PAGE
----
According to a source familiar with the matter, some 15 to 20 employees across the entire company were given pink slips, many as part of an ongoing restructuring of the film group's marketing and distribution divisions. The source added that the layoffs had been in the works for months and were not impacted by the shutdowns caused by the growing coronavirus pandemic. No other layoffs are currently planned at the studio, which concludes its fiscal year on March 31.
Lionsgate's movie studio has seen success with Rian Johnson's Knives Out which grossed $311 million worldwide, and with a sequel in the works, Jay Roach's Bombshell $60 million worldwide and its newest release, the faith-based film I Still Believe which grossed $10 million earlier this month before theaters shuttered.
The layoffs come as Hollywood grapples with the closure of film and TV productions and movie theaters going dark to prevent the growing spread of COVID-19 amid the global coronavirus pandemic.
Lionsgate was forced to push back the bows of the upcoming films Antebellum originally slated for April 24, Run May 8 and Saw spinoff Spiral May 15, opting to hold for a theatrical release rather than an early VOD release. I Still Believe and Brahms: The Boy II are receiving early digital releases to cater to the audience at home.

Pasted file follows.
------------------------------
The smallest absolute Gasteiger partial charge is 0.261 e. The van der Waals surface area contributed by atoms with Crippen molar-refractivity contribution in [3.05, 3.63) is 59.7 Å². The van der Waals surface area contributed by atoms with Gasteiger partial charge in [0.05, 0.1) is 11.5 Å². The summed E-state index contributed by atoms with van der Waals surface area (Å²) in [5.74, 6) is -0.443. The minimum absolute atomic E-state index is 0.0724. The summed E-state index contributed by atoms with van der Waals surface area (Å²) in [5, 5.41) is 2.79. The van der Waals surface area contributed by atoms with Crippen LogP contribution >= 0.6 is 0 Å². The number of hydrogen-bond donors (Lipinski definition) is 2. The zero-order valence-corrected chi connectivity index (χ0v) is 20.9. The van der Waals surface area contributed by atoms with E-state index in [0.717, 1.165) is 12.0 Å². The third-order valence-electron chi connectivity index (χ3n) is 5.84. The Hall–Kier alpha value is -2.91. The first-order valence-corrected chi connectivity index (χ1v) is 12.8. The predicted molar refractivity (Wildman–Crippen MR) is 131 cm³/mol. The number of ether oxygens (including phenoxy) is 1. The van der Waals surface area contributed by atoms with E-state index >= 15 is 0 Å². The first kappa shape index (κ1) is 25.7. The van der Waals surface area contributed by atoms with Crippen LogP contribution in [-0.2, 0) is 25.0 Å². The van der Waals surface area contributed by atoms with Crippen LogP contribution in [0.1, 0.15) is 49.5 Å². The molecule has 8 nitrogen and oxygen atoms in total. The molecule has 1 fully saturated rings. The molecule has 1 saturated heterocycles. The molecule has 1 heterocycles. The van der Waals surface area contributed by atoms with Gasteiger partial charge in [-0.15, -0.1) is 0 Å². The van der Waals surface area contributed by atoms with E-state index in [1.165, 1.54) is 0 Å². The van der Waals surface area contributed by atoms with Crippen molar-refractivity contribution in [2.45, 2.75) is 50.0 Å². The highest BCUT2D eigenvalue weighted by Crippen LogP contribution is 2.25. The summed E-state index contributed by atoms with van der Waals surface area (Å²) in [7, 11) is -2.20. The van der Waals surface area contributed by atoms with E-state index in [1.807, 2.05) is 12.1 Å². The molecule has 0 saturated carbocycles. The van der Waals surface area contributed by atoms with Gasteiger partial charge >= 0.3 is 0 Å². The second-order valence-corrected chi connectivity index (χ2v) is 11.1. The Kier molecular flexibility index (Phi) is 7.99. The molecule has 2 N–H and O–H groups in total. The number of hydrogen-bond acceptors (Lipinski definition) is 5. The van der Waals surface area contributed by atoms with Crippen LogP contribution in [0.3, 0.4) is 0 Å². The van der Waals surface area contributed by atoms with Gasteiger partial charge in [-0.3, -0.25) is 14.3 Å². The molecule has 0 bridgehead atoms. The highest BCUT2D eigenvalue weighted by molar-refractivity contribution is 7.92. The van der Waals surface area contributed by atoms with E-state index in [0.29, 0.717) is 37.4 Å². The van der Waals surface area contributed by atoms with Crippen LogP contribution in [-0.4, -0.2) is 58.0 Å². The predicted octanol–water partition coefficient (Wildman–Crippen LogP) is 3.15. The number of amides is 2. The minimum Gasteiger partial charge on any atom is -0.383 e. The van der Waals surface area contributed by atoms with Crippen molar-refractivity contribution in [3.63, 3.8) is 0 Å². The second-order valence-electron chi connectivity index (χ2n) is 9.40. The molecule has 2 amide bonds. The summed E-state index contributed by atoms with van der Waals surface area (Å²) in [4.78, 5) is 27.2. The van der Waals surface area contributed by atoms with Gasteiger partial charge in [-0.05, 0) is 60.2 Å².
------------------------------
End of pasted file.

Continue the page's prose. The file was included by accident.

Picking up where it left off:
This is the second round of layoffs under Joe Drake, who was named chairman of the film group in 2018. In January 2019, some 25 employees were let go from the marketing and distribution teams in the company's Santa Monica headquarters amid restructuring of the theatrical marketing division, run by Damon Wolf.
In its most recent earnings report, the studio's motion picture revenues were $473.9 million, up from $362.3 million a year ago, on strong box office from Knives Out and John Wick: Chapter 3 — Parabellum.
Source: Hollywood Reporter
Right now, everyone is looking for some kind of reprieve from being locked up at home due to the spread of the coronavirus across the United States. That doesn’t appear to be in the cards anytime soon, but The Office executive producers Paul Lieberstein and Ben Silverman think they’ve figured out a way to make light of the situation by crafting a new workplace comedy series inspired by the sudden rise in employees working from home due to the outbreak of coronavirus forcing people to practice social distancing.
Deadline was first to learn of the currently untitled coronavirus comedy series, though it’s not necessarily about the pandemic. Paul Lieberstein and Ben Silverman, better known to The Office fans as the frequently maligned Toby Flenderson and one of Jim’s business partners at their company Athlead, are creating the series that is said to focus on “wunderkind boss who, in an effort to ensure his staff’s connectedness and productivity, asks them all to virtually interact and work face-to-face all day.”
The series is in the works at Big Breakfast, the comedy production banner Silverman runs, where he’ll executive produce the series along with and Luke Kelly-Clyne College Humor and Kevin Healey Scare Tactics. They’ll also be working with Howard Owens’ Propagate Content, which will have Rodney Ferrell serving as an executive producer as well.